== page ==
“It’s also meant a very difficult process at times, who to include and who to leave out, and that’s before you try and track them down.”
Initially, the project saw Anita photographing about 15 of her targeted women each year, although the timeline ebbed and flowed over its decade duration, whilst she continued other outstanding creative work in her field.
She is, after all, a woman in hot demand, having photographed the likes of Bob Hoskins, Joely Richardson and Peter O’Toole.
Today, as the project’s launch and tour begin, Anita is clear that this legacy adventure has so many tentacles, and she’s eager to help those expand far beyond her earliest visions for the initiative.
“I think when you set out to do something of such magnitude, it’s inevitable that you have one intention, and that it shifts,” she admits.
“That’s particularly true for something which has now been 10 years in the making, and which, in that time, has seen far more happen in the world of women than I might have predicted back at the beginning.
“What it’s meant, however, is that it’s been possible to create even more dialogue around what First Women is, and to therefore get more and more great women and organisations wanting to ‘support’ the undertaking in some way.”
Much more than a mere ‘art gallery exhibition’, indeed the project is now an entire ‘tour’ with plans for educational resources and much more.
She says: “The show itself has its official launch on July 20th, and will then be open to the public until August 22nd, but that’s not the end.
“Beyond that, we have our book of portraits, which has been created via crowdfunding https://chuffed.org/project/100-first-women-uk
activity, and I’m looking at different ways in which this collection can become something of real education value, perhaps as an online package fore schools
“It’s about the questions and stories which sit beneath the images of each of those exceptional women and how these portraits can trigger questions in the viewer.
“What does it tell us about how far women have come? What does it mean for women of the future? What more can be achieved? What did these women have to go through and conquer?
“To have been able to get to the heart of all those really meaningful questions and issues is just so incredibly exciting, and it feels very fulfilling to me as a woman.”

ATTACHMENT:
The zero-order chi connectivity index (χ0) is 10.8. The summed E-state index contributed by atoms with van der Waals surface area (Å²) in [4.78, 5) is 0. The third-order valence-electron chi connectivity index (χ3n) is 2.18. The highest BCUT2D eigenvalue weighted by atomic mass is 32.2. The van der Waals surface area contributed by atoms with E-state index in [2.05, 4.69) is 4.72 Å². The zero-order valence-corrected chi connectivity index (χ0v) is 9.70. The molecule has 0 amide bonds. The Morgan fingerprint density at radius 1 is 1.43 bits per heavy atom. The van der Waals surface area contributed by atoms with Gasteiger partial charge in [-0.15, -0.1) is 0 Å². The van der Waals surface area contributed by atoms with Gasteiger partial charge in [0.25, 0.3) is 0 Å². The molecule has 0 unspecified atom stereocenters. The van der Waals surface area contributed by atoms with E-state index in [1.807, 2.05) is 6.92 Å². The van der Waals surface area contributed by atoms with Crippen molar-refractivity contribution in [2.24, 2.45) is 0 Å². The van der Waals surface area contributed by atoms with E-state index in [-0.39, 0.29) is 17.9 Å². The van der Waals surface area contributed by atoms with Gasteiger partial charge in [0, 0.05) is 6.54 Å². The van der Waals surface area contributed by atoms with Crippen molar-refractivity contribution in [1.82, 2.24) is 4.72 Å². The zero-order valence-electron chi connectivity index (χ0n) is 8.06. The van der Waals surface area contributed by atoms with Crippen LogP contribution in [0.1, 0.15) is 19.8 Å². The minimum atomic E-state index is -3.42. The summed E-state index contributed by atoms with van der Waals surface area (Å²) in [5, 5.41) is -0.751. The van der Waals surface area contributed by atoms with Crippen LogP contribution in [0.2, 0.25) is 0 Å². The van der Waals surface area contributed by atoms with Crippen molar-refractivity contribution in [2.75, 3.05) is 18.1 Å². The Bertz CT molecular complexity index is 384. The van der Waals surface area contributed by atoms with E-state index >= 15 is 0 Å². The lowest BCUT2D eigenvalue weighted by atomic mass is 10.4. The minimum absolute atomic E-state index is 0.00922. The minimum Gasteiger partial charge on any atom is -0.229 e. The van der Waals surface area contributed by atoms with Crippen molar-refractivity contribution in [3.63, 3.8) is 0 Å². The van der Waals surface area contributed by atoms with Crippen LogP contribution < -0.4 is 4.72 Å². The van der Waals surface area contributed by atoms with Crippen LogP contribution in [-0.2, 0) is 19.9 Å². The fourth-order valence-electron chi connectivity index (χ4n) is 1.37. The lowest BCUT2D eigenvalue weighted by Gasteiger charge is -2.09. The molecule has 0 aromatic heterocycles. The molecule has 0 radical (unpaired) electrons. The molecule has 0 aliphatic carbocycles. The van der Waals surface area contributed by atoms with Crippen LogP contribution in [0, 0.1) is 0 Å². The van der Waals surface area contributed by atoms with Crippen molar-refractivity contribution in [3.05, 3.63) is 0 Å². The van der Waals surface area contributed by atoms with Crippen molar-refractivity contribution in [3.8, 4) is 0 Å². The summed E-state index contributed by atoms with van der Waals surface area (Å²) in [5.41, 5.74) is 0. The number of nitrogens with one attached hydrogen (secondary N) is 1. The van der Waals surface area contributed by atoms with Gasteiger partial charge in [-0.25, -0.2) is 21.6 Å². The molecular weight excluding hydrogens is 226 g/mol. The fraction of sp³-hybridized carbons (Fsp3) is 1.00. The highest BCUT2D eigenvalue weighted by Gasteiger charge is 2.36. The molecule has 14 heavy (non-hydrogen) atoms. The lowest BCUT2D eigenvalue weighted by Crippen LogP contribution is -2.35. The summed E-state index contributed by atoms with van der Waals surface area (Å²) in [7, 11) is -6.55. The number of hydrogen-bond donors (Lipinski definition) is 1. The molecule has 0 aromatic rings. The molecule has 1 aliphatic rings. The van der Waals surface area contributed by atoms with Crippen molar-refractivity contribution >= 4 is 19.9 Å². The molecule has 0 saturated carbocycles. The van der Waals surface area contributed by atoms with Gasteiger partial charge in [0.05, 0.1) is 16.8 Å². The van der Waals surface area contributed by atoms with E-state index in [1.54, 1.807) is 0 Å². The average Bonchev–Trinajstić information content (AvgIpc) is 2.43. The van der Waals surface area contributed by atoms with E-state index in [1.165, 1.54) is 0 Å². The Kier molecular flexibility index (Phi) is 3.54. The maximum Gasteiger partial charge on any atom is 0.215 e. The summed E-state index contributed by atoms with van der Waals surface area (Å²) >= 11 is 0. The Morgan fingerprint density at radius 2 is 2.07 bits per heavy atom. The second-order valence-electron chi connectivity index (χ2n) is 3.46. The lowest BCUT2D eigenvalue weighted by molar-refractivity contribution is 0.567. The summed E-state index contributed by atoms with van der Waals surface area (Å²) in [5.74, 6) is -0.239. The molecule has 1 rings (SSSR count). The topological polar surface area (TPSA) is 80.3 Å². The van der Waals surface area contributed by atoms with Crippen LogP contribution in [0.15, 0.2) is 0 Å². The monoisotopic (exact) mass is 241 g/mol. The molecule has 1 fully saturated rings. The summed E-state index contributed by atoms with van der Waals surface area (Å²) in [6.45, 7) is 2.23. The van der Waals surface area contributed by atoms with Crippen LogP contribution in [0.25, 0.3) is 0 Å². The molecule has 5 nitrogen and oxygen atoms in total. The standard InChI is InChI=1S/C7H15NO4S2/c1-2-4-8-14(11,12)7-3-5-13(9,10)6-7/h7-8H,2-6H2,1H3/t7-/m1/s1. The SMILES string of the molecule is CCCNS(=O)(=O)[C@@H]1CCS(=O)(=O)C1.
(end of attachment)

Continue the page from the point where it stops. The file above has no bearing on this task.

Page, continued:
As a woman who has reached the very pinnacle of her artform, has brought two children into the world, been a campaigner for the stories of female comrades the world over, and now seeks to influence and educate the future generation about the accomplishments of women, one could argue that, perhaps, the camera lens should have been capturing Anita’s own portrait.
She, however, is only too happy to make her 100 selected women the deserving focus of this huge piece of pictoral work.
“I’m so incredibly happy to be at this stage in the journey,” she says, cheerily.
“Yes, it’s been a challenge at times, and has obviously been a whole decade of work, but I neither wanted to rush this, nor compromise it in any way.
“With the launch now precisely coinciding with what would have been my mother’s 100th birthday, I just hope – and believe – she would have been really proud of my part in telling the stories of so many incredible women. FIrst Women is a tribute to her and her generation of women that saw so many changes in the status of Womanhood.
“If this is the project I’m remembered for, then I’m delighted. It’s an incredible legacy.”
July 20th until August 22nd
The 100 First Women Portrait Exhibition is open from July 20th until August 22nd and runs daily from 12 noon and 5pm. It is held at The Dyson Gallery, Royal College of Art, Riverside, Hester Road, London, SW11 4AN. Free Entry.